Government Economic Policies

Part of Opposition Day – in the House of Commons at 6:51 pm on 20th January 1987.

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Photo of Mr Edward Heath Mr Edward Heath , Bexley Sidcup 6:51 pm, 20th January 1987

I intervene to make, as briefly as I can, four practical points. The first is on the question of the north-south divide, with which I understood the debate to be largely concerned. My right hon. Friend the Chancellor of the Exchequer is right that for a long time there has been a north-south divide. What is characteristic of these past few years is that the dividing line has moved further and further south. My right hon. Friend is also right that that is largely due to historical and geographical reasons—the placing of our industry and our ports and the changes in trade patterns that have occurred since.

Since 1945, in cyclical variations, Scotland, the north and Wales suffered first and came out of the cyclical arrangement last. With the development policies that were pursued by successive Governments, that was gradually changed. The first change came about in Wales, then later on in Scotland and the north-east.

In this decade the line has come south of Birmingham, and the midlands, for the first time, has found itself affected by a post-war cyclical change from which it has never suffered before. The consequence of that is that, whereas the midlands has often complained about action which was being taken in development policies for the rest of the country, now the midlands is asking that it should be treated equally at least with the other parts of the country which are benefiting from regional policy.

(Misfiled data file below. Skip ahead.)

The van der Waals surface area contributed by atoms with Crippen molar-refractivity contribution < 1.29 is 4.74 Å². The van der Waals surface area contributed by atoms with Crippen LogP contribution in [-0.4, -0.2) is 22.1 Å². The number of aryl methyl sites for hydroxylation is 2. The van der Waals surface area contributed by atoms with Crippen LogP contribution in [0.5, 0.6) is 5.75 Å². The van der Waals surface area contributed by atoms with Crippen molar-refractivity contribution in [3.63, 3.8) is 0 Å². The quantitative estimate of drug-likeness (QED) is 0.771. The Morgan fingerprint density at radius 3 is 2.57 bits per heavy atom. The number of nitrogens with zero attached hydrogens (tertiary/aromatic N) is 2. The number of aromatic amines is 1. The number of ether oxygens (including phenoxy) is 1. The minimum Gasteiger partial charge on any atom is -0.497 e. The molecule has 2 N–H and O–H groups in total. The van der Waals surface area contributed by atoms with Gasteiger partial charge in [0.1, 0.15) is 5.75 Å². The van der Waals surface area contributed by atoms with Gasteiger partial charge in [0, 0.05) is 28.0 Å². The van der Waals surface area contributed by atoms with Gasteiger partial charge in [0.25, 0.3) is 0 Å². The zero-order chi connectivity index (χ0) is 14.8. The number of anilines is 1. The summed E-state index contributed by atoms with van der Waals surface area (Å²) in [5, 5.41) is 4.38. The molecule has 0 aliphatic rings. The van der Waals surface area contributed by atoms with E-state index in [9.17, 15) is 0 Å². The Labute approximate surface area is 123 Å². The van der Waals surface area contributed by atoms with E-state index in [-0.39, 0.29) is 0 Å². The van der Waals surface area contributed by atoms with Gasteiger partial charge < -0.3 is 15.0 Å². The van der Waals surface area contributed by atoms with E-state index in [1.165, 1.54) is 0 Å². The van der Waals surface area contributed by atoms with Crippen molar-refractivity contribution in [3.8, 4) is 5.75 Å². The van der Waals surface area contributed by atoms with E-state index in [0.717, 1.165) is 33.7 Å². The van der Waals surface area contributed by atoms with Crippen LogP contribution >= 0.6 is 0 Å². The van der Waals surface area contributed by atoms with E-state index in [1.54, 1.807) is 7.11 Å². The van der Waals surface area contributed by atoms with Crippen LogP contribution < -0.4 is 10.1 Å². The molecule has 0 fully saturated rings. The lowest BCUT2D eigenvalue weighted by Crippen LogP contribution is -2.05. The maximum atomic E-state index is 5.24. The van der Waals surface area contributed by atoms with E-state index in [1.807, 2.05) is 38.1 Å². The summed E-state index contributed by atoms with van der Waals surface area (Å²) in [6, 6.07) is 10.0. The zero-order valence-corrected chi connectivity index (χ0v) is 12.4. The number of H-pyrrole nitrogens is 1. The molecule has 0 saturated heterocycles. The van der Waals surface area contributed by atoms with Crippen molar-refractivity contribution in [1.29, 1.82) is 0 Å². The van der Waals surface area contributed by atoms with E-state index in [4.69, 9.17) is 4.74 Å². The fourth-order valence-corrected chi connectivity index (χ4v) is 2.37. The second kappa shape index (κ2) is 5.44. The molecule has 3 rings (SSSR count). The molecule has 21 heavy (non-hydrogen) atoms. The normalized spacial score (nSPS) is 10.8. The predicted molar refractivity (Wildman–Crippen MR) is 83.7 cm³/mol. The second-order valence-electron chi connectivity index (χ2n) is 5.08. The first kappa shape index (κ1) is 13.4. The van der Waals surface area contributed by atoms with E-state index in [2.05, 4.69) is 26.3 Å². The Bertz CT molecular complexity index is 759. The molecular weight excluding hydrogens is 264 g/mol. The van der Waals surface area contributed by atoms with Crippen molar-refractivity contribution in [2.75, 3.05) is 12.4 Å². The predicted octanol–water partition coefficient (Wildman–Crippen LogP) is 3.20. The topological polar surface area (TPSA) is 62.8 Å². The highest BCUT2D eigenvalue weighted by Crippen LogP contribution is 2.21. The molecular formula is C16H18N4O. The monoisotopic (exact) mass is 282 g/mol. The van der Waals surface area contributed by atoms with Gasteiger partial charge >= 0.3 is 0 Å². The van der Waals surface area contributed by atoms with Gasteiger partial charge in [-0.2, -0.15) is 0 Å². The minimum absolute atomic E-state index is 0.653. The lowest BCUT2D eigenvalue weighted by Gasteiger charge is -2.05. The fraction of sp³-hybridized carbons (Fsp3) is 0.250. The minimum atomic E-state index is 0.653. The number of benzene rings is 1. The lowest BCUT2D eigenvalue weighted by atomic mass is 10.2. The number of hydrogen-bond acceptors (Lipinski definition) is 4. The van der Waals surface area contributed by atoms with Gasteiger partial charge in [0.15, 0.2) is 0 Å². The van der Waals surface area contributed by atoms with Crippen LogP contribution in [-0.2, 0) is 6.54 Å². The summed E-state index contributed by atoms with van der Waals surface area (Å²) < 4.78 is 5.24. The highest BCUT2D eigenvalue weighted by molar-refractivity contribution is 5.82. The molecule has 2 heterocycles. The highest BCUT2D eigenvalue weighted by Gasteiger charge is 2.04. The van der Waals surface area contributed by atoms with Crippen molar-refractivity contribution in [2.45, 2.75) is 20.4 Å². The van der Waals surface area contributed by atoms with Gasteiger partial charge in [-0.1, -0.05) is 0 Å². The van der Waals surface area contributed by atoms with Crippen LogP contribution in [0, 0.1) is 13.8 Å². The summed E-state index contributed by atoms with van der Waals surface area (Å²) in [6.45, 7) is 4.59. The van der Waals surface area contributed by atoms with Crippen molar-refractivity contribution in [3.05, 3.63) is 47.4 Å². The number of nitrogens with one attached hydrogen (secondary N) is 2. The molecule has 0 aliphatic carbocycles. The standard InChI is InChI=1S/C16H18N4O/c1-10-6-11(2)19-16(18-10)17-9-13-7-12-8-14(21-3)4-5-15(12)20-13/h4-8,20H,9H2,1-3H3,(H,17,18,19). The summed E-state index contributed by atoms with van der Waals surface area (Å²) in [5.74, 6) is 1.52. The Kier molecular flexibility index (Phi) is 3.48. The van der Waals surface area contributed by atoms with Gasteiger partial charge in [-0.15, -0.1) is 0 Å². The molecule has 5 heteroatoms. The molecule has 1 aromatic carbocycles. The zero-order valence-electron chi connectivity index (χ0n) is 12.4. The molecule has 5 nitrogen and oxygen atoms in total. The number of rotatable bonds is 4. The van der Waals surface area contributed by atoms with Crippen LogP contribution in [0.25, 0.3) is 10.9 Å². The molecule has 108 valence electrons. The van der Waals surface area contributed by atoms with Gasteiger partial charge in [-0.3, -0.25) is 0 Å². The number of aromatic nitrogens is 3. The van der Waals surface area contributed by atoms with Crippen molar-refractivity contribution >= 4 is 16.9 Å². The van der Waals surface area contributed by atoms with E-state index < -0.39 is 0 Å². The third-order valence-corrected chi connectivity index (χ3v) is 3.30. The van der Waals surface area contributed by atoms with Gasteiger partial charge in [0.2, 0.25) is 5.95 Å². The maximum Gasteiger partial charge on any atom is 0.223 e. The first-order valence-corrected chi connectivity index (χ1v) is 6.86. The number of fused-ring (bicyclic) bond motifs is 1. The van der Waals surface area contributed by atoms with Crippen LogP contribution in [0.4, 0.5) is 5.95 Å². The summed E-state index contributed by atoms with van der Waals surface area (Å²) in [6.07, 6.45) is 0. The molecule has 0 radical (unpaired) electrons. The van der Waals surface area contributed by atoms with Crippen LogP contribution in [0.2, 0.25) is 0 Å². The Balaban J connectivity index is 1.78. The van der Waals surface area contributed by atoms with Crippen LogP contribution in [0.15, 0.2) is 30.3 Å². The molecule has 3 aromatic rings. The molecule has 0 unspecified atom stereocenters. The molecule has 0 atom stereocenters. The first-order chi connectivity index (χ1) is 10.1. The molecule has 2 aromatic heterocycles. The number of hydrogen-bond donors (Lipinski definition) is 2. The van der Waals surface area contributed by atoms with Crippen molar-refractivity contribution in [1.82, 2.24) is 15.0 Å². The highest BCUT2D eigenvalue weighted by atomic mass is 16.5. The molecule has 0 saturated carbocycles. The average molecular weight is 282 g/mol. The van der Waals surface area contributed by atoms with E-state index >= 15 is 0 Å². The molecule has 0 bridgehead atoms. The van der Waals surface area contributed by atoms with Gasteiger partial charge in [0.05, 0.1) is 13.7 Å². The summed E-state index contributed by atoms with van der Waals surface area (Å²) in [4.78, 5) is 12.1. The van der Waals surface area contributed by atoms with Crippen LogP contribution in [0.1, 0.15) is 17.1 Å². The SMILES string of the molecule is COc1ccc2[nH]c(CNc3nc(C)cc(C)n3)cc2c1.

The point that I would like to make to my right hon. Friend the Chancellor is that the Government are investing more in those areas outside the south, but they are not getting the benefit of what they are doing publicly because they are still emphasising—as he did in his speech, and as the Prime Minister has done—that there are rich areas in the north. That implies, "Why are you making a fuss?" They then say, "Everything must be left to competition." Neither of those things is helpful with regard to the regions.

Some spots in Scotland, Wales and the north are richer than others, but they are limited compared with the south. The people who live in those areas know that perfectly well, and they know the appalling problems with which they are confronted from the point of view of jobs and certain other accessories of life. Therefore, as long as that attitude is adopted we cannot make the appeal to them that we ought to be making.

Then we have the claim that everything must be left to competition. It is quite plain that competition does not have an answer to these problems. There has been criticism of development policies—it used to come particularly from the midlands—that they had achieved nothing. That is a completely fallacious argument. The development policies achieved the changes that I have mentioned. When my right hon. Friend the Prime Minister says that it is wrong to treat those areas as if they were down and out, she is in part correct. The north-east has the finest infrastructure of any part of the country. Parts of Scotland have a magnificent infrastructure. When my right hon. Friend the Prime Minister says that there are high-tech areas in Scotland that are successful and profitable, she is right—but why? It is because we put the money into building Livingston and gave industry the inducements to go to Livingston. Therefore, Livingston has concentrated on high tech and it is successful. None of that would have happened had it been left to competition and the market.